A preferred article comprises the compositions of the invention affixed to a flexible substrate, such as a woven or non-woven cloth sheet. When such an article is placed in an automatic laundry dryer, the heat, the moisture, wicking mechanism due to distribution forces and tumbling action of the dryer removes the composition from the substrate and deposits it on the fabrics.

Suitable materials which can be used as a substrate in the invention herein include, among others, sponges, paper, and woven and non-woven cloth, all having the necessary absorbancy requirements as described in Taylor, U.S. Pat. No. 5,254,269 herein incorporated by reference.

In applying the fabric conditioning composition to an absorbant substrate, the composition amount impregnated into and/or coated onto the substrate is generally in the weight ratio range of from 10:1 to 0.5:1 based on the ratio of total conditioning composition to dry, untreated substrate (fiber+binder). Preferably, the amount of the conditioning composition ranges from about 5:1 to about 1:1, most preferably from about 3:1 to 1:1, by weight of the dry, untreated substrate.

Optional Additives

It is understood that optional ingredients may be included in the composition including, among others, perfumes, dyes, pigments, brighteners or fluorescent agents, colorants, germicides, bacteriocides and preservatives. The amount of each additive in the composition is up to about 0.5% by weight.

The following examples will more fully illustrate the embodiments of this invention. All parts, percentages and proportions referred to herein and in the claims are by weight unless otherwise indicated.

EXAMPLE 1

The following compositions were prepared by admixing varying amounts of N,N-di(tallowoyl-oxy-ethyl)-N,N-dimethyl ammonium methyl sulfate (HEMS) with fatty acids as follows:

                                  TABLE 1__________________________________________________________________________                Lower            Melting                Endotherm                        Upper    Transition       Eutectic mixture                Peak    Endotherm Peak                                 Temperature    HEMS1 (% by       of Fatty Acids2                Temperature                        Temperature                                 of MixtureSample    wt.     (% by wt.)                (C.) of mixture                        (C.) of mixture                                 (C.)__________________________________________________________________________1    0      100      56      --       --2   10      90       56      72       833   25      75       56      76       884   40      60       55      78       895   50      50       54      81       936   70      30       53      93       101__________________________________________________________________________ 1 Supplied by Hoechst Celanese of Germany. 2 A mixture of 45 wt. % stearic acid/55 wt. % palmitic acid supplied as Emersol 132 by Emersol 132 supplied by Henkel.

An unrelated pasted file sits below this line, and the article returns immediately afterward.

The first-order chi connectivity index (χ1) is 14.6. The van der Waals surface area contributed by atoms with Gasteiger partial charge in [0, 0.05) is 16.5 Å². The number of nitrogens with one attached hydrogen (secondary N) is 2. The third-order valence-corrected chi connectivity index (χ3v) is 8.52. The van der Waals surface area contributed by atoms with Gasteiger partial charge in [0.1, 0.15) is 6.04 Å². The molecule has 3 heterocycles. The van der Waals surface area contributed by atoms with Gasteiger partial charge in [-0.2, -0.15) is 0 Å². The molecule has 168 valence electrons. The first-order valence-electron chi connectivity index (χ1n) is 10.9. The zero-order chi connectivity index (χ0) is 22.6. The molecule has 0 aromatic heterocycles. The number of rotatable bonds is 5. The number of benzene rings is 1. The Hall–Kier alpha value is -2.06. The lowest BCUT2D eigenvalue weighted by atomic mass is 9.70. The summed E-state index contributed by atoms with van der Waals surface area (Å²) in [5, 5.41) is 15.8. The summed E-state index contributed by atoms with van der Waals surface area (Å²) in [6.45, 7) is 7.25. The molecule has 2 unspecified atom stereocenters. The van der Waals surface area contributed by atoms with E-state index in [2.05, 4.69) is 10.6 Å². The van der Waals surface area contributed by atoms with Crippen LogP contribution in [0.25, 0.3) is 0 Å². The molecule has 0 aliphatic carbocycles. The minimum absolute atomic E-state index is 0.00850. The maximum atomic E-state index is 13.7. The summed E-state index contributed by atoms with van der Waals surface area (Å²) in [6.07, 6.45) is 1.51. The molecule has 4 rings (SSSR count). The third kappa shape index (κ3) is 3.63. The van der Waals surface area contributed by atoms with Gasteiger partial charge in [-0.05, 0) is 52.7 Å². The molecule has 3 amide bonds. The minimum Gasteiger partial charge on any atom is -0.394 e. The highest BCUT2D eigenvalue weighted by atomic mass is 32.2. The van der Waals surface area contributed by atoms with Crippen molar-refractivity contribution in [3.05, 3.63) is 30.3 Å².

Each mixture was prepared by heating the HEMS and fatty acid component to a temperature of 125 and cooling at room temperature for 15 minutes.

The upper and lower endotherm peak temperatures, as well as the melting transition temperature, of each sample were determined with a differential scanning calorimeter supplied as a DuPont 2100 device by DuPont Company of Delaware. The calorimeter was run at a scanning temperature rate of 10 C. per minute from -45 C. to 125 C. The peak temperatures were assigned at the point at which the heat flow into each sample was at its maximum.